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There really is something in this collection for everyone.  I thoroughly enjoyed it and have passed it onto my famously intolerant of fiction husband who is absolutely loving it. Thanks so much to Emily from @DomePress for inviting me to take part and being so lovely when I was involved in a terrible car accident a few weeks ago. It really does go to prove my theory – that Book people are the best people.

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Writer on the Shelf

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Andrew read a little law and a lot of sport at Cambridge University, and held various positions in the book trade, including being a director of Waterstone & Co and Chairman of Methven’s plc, before turning to writing.  Inspired by a lifelong interest in early modern history, his Thomas Hill novels are set during the English Civil War and the early period of the Restoration.  Andrew’s novel Incendium was published in February 2017 and is the first of two thrillers featuring Dr. Christopher Radcliff, an intelligencer for the Earl of Leicester, and is set in 1572 at the time of the massacre of the Huguenots in France.

Follow him on Twitter here

Buy yourself a copy of Beautiful Star here

Seas of Snow Q & A and #Giveaway

 

When I posted this picture of my #OnTheShelfie with Seas of Snow in September I wasn’t to know how much I’d absolutely fall for it and that four months later I’d have made friends with its author, the lovely Kerensa Jennings @zinca and be hosting this interview and #Giveaway on a VERY snowy Scottish January day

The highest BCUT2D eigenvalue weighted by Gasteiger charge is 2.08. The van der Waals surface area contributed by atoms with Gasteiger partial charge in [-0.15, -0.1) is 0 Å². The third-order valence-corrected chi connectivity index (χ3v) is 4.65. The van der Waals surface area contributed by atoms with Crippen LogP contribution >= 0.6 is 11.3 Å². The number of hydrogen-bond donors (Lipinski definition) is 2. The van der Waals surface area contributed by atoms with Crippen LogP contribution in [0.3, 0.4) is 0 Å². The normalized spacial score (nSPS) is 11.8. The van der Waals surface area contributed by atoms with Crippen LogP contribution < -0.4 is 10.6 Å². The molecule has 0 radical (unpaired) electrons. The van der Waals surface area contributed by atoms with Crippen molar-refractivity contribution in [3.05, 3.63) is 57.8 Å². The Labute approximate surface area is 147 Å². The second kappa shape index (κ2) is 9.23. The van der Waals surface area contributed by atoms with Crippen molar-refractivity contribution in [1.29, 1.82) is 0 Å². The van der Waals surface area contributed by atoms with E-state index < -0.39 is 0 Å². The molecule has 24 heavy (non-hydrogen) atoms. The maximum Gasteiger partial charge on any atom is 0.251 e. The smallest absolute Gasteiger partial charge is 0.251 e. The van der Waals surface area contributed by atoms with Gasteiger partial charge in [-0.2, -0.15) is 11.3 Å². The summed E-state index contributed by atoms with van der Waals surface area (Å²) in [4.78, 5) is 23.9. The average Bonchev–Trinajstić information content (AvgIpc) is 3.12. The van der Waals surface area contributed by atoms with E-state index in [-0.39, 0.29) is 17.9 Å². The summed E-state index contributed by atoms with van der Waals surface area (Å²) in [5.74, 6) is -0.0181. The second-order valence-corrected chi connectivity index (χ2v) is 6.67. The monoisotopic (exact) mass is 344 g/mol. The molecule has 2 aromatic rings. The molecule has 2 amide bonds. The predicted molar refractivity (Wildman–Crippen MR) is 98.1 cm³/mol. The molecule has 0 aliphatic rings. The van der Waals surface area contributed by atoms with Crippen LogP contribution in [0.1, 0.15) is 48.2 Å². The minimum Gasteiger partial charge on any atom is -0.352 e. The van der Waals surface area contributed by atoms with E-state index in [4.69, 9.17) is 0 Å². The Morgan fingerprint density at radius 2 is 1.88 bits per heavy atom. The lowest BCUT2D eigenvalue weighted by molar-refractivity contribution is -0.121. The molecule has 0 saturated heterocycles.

Now you can see the weather outside, you can probably guess what inspired me to hold my #SeasOfSnow giveaway on my blog today

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I don’t use the word Narnia lightly, but this is very definitely a winter wonderland and perfect to snuggle up with a fantastic book and I have the very book for you.

What first attracted me to this book is its incredibly resonant name – I loved the way that it sounded, the way that it looked and once I’d read the premise I was intrigued to immerse myself in the narrative. Its poetic and beautiful realisation of Gracie’s story that absolutely held me in its spell. I loved it so much I wrote to Kerensa about it and that’s how I was able to interview her and get such a fascinating and detailed insight into her writing world. I absolutely loved her answers and found so much that echoed in my own reading history and I’m delighted to share it with you today on this extremely fitting snowy day

 

 

  1. What is your first memory of a piece of writing that made you feel proud? How old were you and do you still have it?

 

I remember starting to write little stories as soon as I could hold a pencil! I then by the age of eight used to start typing stories on my Mum’s computer (she was a software technical author so we always had computers at home even back then). I used to spend hours drawing on coloured paper to make the front and back cover, which I then covered with clear plastic veneer (a bit like laminate, but it came on a roll). One had a picture of a magical world where vegetables could talk and a miniature shrunk-down little girl had adventures with a giant ant and a giant caterpillar. Another had a picture of a glamorous, blonde journalist who wore her hair tied up with tendrils hanging down. She was sat at a desk, writing. I went on to become the journalist but so far exploits with a giant ant have eluded me…